I am pleased to hear from all of you though it's difficult for me to read and write in English (a person helps me to translate your and my answers).
In many of your replies was an idea that the Orthodox has ecumenical character. I agree with this statement. Moreover while talking on the pages of Russian version of FOMA to our readers who aren't orthodox we try to stress that Orthodoxy is not only the Russian faith. We even have the column dedicated to the orthodox live in the foreign countries. And that is why one of our purpose to obtain with the help of the English version of FOMA the evidence of the orthodox live experience in foreign countries.
I agree that the Western Orthodox has its own works on theology that can be read. And FOMA isn't aimed to break in this sphere. For missionary journal it isn't so important. Our audience is the people who don't know anything about Orthodoxy or for some reason or other don't consider themselves as Orthodox but at the same time they have an interest in Orthodoxy, the search of the sense of life, moral principles, and peculiarly the history of Orthodoxy. To find the contact with such people we try to understand what unifies us with them. We try to find mutual sphere of interest.
Alas such people don't accompany us to the church – we enter it alone. We receive the Lord's Supper and come out into the world and the Lord expect that we will carry Him to this world. That doesn't mean that we will catch people in the streets and ask them to confess. That means that we will change all our life, all its spheres: in the field of the relationship between the man and the woman, in the family, in the school, in the work. That means that we will start to read and even may be write other books not only theological. That means that we will watch other cinema or/and understand films in another way. In the end we will understand the life in another way. It is the our place, our point of meeting with the people who doesn't know the faith. On our point of view this is the sphere where our journal can display and develop itself. But we don't know if this culture mission is relevant in the West or not.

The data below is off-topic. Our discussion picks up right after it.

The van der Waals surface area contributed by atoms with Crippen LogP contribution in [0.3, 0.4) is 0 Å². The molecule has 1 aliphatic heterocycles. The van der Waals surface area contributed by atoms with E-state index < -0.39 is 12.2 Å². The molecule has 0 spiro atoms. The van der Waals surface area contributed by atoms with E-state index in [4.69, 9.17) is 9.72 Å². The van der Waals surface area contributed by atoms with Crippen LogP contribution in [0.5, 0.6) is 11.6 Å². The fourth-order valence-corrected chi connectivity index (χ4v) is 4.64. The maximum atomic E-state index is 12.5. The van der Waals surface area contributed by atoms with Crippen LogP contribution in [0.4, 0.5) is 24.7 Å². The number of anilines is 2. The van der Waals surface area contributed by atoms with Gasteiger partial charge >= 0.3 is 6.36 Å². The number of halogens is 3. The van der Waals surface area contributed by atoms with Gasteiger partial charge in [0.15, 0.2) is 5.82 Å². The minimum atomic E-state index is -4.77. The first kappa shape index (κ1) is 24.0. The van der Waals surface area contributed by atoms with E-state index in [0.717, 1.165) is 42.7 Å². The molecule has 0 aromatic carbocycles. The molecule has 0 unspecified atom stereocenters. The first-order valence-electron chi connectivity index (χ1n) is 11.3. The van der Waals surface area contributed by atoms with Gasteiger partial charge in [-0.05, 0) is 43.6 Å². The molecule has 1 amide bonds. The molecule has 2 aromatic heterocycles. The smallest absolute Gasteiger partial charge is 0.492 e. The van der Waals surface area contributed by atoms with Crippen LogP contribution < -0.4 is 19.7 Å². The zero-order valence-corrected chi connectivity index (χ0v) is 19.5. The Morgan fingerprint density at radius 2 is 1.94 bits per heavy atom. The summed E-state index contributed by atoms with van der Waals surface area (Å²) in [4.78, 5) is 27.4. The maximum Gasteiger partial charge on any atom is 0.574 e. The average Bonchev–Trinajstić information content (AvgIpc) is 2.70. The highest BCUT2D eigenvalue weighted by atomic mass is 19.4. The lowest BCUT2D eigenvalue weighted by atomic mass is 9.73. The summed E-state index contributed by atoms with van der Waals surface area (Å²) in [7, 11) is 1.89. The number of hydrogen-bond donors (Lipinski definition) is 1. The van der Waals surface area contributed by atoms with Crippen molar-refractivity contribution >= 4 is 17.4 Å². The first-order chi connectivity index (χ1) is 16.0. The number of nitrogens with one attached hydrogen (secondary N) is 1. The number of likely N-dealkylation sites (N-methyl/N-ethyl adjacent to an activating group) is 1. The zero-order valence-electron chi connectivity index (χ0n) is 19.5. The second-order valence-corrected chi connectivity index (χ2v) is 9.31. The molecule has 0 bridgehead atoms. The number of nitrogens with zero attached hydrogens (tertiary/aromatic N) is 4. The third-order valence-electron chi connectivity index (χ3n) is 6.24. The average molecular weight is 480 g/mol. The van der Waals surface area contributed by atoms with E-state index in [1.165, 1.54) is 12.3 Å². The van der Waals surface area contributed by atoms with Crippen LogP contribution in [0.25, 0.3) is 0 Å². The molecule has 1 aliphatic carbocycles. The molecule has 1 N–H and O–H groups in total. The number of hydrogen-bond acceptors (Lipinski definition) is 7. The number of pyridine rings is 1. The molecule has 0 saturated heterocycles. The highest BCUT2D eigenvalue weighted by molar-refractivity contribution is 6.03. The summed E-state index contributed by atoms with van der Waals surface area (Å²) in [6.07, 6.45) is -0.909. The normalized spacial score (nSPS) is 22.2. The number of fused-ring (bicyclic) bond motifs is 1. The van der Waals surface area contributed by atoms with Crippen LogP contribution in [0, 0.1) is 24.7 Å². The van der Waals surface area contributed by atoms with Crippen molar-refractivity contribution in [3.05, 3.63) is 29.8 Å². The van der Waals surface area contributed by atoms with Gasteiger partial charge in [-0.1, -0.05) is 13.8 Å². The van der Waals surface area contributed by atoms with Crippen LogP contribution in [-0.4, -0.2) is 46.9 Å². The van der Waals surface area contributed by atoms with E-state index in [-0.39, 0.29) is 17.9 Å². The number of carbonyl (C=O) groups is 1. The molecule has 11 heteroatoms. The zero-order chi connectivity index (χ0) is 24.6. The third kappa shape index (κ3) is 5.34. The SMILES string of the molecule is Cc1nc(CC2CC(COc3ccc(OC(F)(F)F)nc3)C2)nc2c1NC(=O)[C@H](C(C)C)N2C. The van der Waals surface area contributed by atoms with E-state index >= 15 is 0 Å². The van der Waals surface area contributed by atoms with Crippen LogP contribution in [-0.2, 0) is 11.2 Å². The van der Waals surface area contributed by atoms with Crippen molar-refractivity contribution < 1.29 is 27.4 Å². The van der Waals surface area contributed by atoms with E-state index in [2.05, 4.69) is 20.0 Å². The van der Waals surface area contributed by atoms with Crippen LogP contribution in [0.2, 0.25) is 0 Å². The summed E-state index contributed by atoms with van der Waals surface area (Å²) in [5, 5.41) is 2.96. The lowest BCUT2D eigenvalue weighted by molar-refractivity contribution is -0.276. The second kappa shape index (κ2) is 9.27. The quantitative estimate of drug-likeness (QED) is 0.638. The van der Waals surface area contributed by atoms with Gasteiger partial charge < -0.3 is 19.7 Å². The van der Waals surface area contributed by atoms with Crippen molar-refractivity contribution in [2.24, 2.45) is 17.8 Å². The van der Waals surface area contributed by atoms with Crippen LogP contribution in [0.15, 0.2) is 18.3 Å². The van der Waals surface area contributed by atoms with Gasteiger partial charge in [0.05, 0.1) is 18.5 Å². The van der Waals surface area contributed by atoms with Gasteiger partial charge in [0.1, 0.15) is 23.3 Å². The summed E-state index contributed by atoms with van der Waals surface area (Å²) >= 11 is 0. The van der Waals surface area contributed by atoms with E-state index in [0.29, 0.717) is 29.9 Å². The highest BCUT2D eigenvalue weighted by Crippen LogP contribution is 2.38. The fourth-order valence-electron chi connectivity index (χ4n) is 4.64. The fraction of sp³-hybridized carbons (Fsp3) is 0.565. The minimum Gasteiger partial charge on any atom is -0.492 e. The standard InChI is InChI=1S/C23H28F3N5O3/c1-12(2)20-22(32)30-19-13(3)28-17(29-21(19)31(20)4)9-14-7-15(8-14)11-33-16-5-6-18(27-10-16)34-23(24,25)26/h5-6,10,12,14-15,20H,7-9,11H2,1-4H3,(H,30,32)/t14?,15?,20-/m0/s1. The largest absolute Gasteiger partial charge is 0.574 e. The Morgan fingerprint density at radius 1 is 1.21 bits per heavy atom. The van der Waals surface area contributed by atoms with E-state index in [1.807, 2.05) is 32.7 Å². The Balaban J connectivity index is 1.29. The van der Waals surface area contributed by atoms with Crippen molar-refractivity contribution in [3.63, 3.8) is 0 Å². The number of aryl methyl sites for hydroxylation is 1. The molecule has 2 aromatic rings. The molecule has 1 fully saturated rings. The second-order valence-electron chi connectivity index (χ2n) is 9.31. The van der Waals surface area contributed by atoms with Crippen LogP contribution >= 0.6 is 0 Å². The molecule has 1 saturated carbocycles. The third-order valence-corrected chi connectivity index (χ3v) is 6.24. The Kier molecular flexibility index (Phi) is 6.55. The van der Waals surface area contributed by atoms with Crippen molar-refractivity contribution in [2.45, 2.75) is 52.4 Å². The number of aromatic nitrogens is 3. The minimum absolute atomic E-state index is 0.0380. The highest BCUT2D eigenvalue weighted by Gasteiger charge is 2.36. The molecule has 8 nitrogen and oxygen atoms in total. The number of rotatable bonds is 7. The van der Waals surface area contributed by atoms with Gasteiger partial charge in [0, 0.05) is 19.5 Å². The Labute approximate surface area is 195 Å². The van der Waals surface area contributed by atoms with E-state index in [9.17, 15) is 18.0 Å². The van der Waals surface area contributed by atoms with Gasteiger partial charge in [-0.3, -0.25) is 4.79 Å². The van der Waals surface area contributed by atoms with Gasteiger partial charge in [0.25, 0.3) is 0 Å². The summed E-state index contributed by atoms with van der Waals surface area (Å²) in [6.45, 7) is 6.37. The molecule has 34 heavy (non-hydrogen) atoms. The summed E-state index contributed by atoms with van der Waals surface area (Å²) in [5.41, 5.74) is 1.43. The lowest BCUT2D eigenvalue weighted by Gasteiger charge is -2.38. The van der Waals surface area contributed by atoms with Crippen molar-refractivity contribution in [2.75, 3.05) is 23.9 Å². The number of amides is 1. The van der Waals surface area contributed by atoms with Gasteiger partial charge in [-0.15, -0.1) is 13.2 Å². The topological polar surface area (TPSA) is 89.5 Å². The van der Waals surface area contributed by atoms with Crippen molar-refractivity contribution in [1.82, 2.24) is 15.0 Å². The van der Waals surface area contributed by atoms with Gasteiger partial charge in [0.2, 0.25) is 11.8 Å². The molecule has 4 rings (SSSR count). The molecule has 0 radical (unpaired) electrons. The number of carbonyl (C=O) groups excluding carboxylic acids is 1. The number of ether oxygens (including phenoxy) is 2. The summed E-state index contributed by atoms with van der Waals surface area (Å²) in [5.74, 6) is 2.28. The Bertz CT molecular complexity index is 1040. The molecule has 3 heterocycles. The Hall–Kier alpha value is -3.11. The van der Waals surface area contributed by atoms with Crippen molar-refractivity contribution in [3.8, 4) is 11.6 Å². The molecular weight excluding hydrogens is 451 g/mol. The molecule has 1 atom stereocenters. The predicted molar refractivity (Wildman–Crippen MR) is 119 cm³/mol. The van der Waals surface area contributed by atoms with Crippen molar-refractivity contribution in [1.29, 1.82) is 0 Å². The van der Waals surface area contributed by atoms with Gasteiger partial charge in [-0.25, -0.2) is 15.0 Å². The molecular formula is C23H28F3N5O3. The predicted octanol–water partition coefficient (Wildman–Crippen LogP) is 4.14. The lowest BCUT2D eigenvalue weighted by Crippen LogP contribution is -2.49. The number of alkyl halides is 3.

We were told that we should tell about Orthodox so the Protestants and Catholics change and pass to Orthodoxy. Also we were told that the atheists are very far from the Orthodox view – there is a huge mental distance. So it isn't useful to speak about Orthodox at all. And considering the negative attention to Russia we were told that it isn't useful to mention about Russia as the country that have a big history with the deep ground of Orthodox tradition. All these questions are opened and we need some more points of view of them. All of them concern the dialog with atheists.
As to ourselves, who realized and accepted the Orthodoxy, we see another problem – the problem of the tradition to live with the faith. I was christened 10 years ago and I feel how it is difficult to live without the tradition of family prayer, the tradition of going to church and reading church books since childhood. This is the problem of a whole generation of the modern believers in Russia. Although we have an Orthodox tradition of thousand years those 70 years when the church was persecuted those 70 years have complicated our church life. It doesn't even enough for us to read the works of Dostoevsky, the culture of 19 century, the culture before the 19 century. That is why in Russia appear some attempts to write fiction, belles-lettres, the attempt to find new approach to old traditions, to find the ways to lead the life to church. If this aim is very difficult for Russian people, if we come short only with our literacy and every educated and intelligent Christian person should read the works of Luis and Chesterton, we think that perhaps the same problem must have people of the first generation in foreign countries. That is why it becomes very relevant to find together the modern ways of Orthodox life. We think that we have mutual problem of the Orthodox exchange between cultures to resist the spirit of the time, of this world. That is why when we read in the replies that a person would like to know the people's personal experiences of Orthodox life, we would like to know too! Let's exchange. We are interested in the stories of a man who go through the difficulties of the life and the doubts to the Lord. I think that the interest of people to the destinies of each other can help us to tell somebody about the Lord and the faith.
I apologise for not speaking English – I'm the co-redactor of the Russian version of FOMA, but I hope to create with time a command to edit out English version of FOMA. But we will do it if only it is necessary to anybody. And if we will feel the interest and real help. It is very important. I ask those who know anyhow the Russian language to try to read our Russian texts attentively and help to our interpreters if they don't put correct accents and if their stylistics isn't correct according to the Russian texts and to the English language.
I do appreciate the concern of all of us although I can speak with the help of an interpreter. Thank you for the things that have already been done, for the exchange of opinions (I have already 15 pages of the text). These are the polar opinions and they are being read now by all our editorial staff with grate interest.
I am very happy that we are all together.
P.S.: thanks to Julia for her translation of my reply into English